Washington employers got a rare break from the Washington State Supreme Court on Thursday in a 5/4 decision (Wiggins did not participate) holding that employees cannot rely on WISHA to state a claim for wrongful discharge in violation of public policy.
Matthew Cudney was discharged after complaining to management that his branch general manager was driving while intoxicated. Cudney sued his employer for wrongful discharge in violation of the policies embodied in WISHA. The reason Cudney relied on the public policy tort theory rather than a statutory WISHA violation is that he failed to comply with the statutory requirement that complaints be filed with the Director of Labor & Industries within 30 days of the discharge.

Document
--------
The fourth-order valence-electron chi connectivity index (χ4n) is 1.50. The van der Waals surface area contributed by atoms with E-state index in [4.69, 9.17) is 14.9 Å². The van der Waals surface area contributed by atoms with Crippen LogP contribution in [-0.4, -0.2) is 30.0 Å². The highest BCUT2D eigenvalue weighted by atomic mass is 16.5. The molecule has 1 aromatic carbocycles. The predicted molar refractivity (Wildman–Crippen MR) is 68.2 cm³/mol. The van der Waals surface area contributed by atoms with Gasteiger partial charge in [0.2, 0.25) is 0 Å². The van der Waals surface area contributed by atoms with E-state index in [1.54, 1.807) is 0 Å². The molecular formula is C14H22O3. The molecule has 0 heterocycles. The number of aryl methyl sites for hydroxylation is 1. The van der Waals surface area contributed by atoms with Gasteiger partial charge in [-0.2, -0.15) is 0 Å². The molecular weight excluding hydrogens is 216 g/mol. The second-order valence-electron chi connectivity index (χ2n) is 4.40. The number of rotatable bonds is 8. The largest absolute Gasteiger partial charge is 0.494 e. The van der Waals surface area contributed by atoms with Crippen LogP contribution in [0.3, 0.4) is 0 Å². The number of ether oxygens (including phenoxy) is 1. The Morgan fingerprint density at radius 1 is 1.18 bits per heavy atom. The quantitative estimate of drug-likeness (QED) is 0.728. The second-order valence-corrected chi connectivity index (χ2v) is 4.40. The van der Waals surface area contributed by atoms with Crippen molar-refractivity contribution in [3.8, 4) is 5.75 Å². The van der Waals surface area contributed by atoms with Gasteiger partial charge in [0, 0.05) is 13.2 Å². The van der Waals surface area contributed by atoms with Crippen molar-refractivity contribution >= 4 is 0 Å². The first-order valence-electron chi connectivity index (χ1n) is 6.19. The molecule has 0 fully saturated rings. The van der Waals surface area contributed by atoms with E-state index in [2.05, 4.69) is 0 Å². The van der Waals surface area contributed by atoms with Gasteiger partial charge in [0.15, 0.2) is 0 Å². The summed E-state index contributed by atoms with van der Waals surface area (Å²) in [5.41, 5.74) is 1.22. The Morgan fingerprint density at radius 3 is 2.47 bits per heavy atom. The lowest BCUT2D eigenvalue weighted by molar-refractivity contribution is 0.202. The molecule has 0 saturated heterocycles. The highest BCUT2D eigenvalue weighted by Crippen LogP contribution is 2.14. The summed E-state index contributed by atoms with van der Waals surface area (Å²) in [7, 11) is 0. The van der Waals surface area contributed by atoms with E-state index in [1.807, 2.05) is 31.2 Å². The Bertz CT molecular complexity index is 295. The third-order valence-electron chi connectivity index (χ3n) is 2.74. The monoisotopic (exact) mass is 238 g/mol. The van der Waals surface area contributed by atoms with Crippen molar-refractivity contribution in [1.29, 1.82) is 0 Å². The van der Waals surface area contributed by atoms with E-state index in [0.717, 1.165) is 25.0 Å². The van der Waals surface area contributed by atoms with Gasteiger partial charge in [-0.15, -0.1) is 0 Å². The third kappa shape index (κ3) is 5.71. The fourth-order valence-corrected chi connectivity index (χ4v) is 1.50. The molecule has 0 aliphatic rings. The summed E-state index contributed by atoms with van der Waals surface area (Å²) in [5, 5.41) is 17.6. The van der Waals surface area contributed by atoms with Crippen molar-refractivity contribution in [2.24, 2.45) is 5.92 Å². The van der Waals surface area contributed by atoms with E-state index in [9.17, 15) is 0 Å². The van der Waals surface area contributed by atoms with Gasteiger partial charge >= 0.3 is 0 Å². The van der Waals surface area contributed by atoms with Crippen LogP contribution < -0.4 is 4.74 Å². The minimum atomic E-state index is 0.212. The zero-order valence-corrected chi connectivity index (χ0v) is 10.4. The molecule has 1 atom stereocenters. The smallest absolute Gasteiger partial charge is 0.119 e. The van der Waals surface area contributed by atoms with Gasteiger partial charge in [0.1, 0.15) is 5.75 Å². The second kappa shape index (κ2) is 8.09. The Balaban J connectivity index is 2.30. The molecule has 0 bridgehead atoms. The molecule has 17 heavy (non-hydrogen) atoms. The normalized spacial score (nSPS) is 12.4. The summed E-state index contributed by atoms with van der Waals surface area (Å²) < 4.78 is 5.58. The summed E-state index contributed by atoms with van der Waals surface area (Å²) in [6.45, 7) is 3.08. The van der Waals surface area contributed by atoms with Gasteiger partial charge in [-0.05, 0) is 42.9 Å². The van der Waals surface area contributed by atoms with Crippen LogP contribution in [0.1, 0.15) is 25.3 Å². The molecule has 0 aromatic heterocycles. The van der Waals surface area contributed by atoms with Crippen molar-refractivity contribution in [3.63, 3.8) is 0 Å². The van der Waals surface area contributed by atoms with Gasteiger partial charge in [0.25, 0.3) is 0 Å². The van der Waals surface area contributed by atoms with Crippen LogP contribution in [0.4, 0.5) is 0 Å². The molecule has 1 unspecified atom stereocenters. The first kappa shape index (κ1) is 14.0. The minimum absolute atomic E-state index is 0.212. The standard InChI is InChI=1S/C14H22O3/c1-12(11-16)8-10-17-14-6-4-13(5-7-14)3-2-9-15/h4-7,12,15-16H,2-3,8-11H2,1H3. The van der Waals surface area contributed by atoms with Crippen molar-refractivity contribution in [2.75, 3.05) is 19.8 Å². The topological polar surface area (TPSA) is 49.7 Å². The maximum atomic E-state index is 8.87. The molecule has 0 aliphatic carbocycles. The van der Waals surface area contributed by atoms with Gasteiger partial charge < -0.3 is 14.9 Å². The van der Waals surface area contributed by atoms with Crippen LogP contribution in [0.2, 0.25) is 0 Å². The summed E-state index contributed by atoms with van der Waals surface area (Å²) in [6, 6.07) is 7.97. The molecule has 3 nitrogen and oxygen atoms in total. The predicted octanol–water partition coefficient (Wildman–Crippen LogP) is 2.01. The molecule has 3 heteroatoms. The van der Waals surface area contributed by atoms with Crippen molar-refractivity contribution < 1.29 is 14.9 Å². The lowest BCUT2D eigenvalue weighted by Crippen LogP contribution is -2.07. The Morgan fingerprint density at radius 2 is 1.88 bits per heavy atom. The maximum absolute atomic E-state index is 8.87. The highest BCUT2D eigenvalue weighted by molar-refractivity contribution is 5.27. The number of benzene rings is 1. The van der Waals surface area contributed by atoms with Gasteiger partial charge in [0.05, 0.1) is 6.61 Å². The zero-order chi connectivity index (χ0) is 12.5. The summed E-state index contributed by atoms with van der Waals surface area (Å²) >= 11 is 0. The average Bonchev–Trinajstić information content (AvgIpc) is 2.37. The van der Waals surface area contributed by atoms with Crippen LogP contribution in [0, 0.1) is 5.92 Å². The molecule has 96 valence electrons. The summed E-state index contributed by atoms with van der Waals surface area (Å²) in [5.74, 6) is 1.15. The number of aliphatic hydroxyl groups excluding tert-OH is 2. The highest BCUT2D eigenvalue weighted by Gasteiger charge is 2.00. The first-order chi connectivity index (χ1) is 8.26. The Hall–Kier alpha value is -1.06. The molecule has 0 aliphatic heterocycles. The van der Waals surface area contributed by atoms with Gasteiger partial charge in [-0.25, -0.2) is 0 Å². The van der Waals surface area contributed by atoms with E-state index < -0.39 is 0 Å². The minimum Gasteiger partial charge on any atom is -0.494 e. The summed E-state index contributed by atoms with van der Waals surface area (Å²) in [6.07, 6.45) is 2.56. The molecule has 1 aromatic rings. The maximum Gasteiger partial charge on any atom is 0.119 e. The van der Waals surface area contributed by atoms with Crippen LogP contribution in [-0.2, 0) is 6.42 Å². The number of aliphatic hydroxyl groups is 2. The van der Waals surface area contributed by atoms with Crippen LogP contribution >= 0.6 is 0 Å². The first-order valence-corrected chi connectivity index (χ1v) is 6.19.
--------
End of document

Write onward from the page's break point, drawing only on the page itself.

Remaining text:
The Court concluded that the broad protections for workers and available remedies under WISHA were adequate to protect the policies of a safe workplace and whistleblower protection. As a result, the Court refused to extend the law to allow a discharge in violation of public policy tort claim based on WISHA.
This is a good case for employers. Not only does the decision limit employees to the remedies and procedure under WISHA, the Court’s reasoning will likely have broader application when defending against other types of public policy tort claims. Cudney v. ALSCO, Inc. The dissent is here.